Tuesday, June 16, 2015

The Most Powerful Word in the World

by James L. Rubart

“Want to know what the most powerful word in the English language is?” 

My friend Scott had a thin smile on his face when he asked me that question ten years back.

“Love to hear it.”

“No.”

“No?”

“Yeah.” Scott turned and glanced at me as we drove toward his home in San Antonio. “No.”

He went on to explain how saying no brings great freedom. How we’re pre-conditioned to say yes, even when no part of our plate is visible they’re so full.

“Sure! Toss another dollop of potatoes on my plate. It’s only seven feet high at the moment.” 


Scott talked about how we say yes out of obligation, or fear of rejection, or because we’re worried we’ll miss out, and a hundred other reasons. But the result is the same. 

Feeling like we can’t breathe.

Where Do You Need to Say No?

  • A critique group?
  • A guest blog post?
  • Another Facebook group?
  • Volunteering at a conference?
  • Read a manuscript for possible endorsement?
  • Agree to look at a friend of a friend’s novel attempt?

Don’t misunderstand, all those things can be wonderful, but are we sure we’re doing it for the right reason? Did God tell us to say yes to all the things we’ve agreed to? Did we take time to ask him, or did we just dive in? 

Too often my mode has been just dive in. I haven’t asked the Lord; instead I’ve almost automatically said yes to things that sounded fun at the time, but later I realized it wasn't where God was leading.

Remember, if we’re doing A, we’re not doing B. And B might be the better (and God ordained) choice. 

Do you say yes more than you want to? Why? Have you discovered the power of no?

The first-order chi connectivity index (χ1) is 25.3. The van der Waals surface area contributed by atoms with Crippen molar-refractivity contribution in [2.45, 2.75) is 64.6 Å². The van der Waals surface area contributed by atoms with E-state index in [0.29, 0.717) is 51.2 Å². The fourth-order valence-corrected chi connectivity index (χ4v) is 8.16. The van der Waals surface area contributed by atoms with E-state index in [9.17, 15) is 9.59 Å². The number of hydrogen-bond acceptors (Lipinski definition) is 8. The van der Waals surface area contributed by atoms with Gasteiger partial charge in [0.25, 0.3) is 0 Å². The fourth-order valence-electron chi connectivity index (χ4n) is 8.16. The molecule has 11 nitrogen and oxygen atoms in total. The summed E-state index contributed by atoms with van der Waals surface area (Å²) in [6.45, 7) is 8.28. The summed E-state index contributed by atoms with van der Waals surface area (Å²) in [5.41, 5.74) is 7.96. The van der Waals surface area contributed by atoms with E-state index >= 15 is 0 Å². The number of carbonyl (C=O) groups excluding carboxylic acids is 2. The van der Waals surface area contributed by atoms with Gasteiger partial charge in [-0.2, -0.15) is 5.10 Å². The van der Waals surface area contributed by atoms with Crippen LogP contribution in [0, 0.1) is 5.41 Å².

James L. Rubart is the best-selling, Christy award winning author of six novels. His seventh, The Five Times I Met Myself, comes out this November

During the day he runs a marketing company which helps authors make more coin of the realm. He lives with his amazing wife in the Pacific Northwest and loves to dirt bike, hike, golf, take photos, and still thinks he’s young enough to water ski like a madman. More at www.jameslrubart.com

6 comments:

Henry McLaughlin said...

Yes, I have learned the power of No. Recently, I turned down a ghostwriting contract (and a five-figure financial compensation) because I had no peace about it. I really wanted to take it because I had worked with one of the parties before and enjoyed working with him. And the money was nice. And I was fearful of what saying no would do to possible future contracts and to my reputation. I prayed about it through several weeks of discussion and negotiating. Then, on the day I was supposed to send them a revised contract for signature, I woke up at genuine peace for the first time. I woke up hearing the Lord clearly say, "Walk away." So I did. And have not had one regret. I wanted the project to work for all the wrong reasons and the Lord finally got through to me.
Thanks for such a wise post, Jim.

Terri Wangard said...

Very interesting. Toddlers have no trouble saying NO.

Kathy Rupff said...

Thanks so much, James. I needed to hear this today, and it's confirmation about a NO I've been hesitant about making. Blessings!

Ane Mulligan said...

This is something I'v been learning to do. I've realized more lately, that my writing has to come first. Then the business of writing and the obligation I have as ACFW staff. In that, I can fit my critique partners because we don't meet physically.

But after those and my family, there isn't much time. I've always been one who hates to say no, but I'm doing it better these days. I have a good pal, Patty Smith Hall, who keeps me accountable on that. Thanks, Patty!!

But I need a reminder now and again, so thanks, Jim!

Carrie Lynn Lewis said...

I'm learning to say "no" thanks to a book by Rory Vaden, Procrastinate on Purpose. He makes the same point you made: that saying "yes" to anything equals saying "no" to many other things.

It's interesting to hear the same message in a different voice after just finishing the book.

Thanks for the confirmation!

Jim Rubart said...

Love that, Henry. That's exactly the kind of thing I'm talking about.

Terri, that's such a great point. Why do they have no problem? Because they're not wrapped up in what other people will think.

So cool to hear that, Kathy!

Nice, Ane!

Sounds like I need to check out that book, Carrie. Thanks!